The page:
I have a student who is obsessed with, wait for it, blobfish. Yes, you read that right. And while I am going to change her name, I didn't change the obsession to something less identifying like shrimp or clownfish or something girls are normally obsessed with like unicorns (which she is also obsessed with along with the poop emoji).
For those of you completely unfamiliar with blobfish, they are a deep-sea dwelling pink fish that looks like, you guessed it, a blob. With a nose that droops over it's frowning mouth and beady eyes it doesn't have any muscles. (Also it's poisonous. Don't eat it.) Quite frankly, it was voted the worlds ugliest animal.
She thinks they are adorable.
The day before Christmas vacation she got a letter from Santa in response to her persuasive essay on why he should hire her as his decorator elf. The letter was lovely. It extolled her virtues and complimented her on applying for the job. It ended with a post script, several actually. Post script #2 (or P.P.S) said, "Mrs. Claus found a blobfish and thought it was so adorable she named it after you."
Actually, I was waiting for the scream. Santa's letter workshop was in my parents' kitchen and I had read all the letters before the elves delivered them the next day. It was still loud.
She's been obsessed with them before the school year began. A few weeks ago she painted a blobfish picture and leaned it next to my whiteboard. I moved it and listened to her complaints until she spotted it in a less noticeable corner.
Apparently, that gave her permission to make more blobfish pictures. Well, it may have been that I had a substitute a week or so later. And she had art that day. The art teacher is cool. She gives them projects and then lets them work on what they want.
In the case of my student who has an amazing name that I'm not going to put here, blobfish drawings was what she wanted to do.
From what I can gather, she made at least 2 blobfish drawings in art class and another with my scratch paper back in class. And at some point during the day, I'm not sure when, but probably before lunch, she taped them to my walls.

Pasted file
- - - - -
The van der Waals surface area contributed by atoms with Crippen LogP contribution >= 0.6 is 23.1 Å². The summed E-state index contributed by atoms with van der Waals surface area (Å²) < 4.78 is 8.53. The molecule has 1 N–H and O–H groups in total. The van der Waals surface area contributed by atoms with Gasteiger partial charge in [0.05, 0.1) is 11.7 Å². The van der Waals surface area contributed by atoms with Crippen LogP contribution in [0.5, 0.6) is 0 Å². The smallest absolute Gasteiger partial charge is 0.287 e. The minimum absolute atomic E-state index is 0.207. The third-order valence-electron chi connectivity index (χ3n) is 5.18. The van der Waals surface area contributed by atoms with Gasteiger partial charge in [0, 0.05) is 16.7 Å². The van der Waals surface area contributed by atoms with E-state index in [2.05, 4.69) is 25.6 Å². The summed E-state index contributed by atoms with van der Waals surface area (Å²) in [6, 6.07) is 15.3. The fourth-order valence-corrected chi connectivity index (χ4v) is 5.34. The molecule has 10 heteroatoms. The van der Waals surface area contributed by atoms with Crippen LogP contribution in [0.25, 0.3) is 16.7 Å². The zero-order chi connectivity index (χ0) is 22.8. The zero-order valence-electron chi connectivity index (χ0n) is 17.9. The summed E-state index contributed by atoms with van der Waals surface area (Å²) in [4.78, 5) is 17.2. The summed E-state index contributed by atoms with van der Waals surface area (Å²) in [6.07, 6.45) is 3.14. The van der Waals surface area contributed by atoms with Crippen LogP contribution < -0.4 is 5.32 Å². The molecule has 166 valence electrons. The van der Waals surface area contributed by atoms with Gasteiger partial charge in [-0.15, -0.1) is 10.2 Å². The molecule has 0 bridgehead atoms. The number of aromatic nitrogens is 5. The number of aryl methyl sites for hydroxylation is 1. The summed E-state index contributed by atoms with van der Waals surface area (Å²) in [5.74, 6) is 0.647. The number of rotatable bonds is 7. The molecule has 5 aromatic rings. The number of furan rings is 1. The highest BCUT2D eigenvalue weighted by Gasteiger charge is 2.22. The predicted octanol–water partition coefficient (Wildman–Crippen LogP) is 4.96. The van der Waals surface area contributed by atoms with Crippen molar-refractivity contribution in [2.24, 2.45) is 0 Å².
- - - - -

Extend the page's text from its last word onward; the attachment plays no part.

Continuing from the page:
Okay, fine. She taped one to the cupboards, one on Larry the U.S. Dragon (named by my students, he has a handcart and is almost as tall as my room, not including his tail), and taped the third (the one drawn on my scratch paper) to my corner reading castle.
I gave an exasperated sigh when I saw the first one. The sub let her do that? Then I saw the second one. On my dragon. That I had painted. And the tape would probably take the paint off.
I bolted across my room to carefully peel the tape off. I was lucky my students weren't there. If they were they'd have said, "No, Miss Maddox! You'll hurt your leg!" Which is what happened the first time I ran in my classroom.
I took the blobfish picture down, folded it gently and put it in her mail bin. I did the same with the one on my cupboard. After another quick sweep of my classroom to make sure there weren't anymore on my walls, I sat back down to my computer and got to work.
I don't know why it took me so long to spot the third one when I knew full well there would be a third one. But to be fair, it was on smaller paper, on the side of my castle, hidden behind a bookend.
Of course she would put a blob fish on my castle. Of course she would. It too went in her bin.
A few days later we got a flyer for the upcoming book fair. It had a picture of books and other fun things they were going to sell and a note saying the dates and times the students could go. I glanced through it, but failed to notice the one thing that would elicit a squeal from a student and a mad dash over to Blobfish Lover.
"Look! There's a blobfish book!"
I had the friend go sit down. "We don't run in class," I reminded her. "You can look at that later. When the bell rings."
I forgot to look at it later. She did not.
Pink is for Blobfish written by Jess Keating.
She bought it.
Of course she did.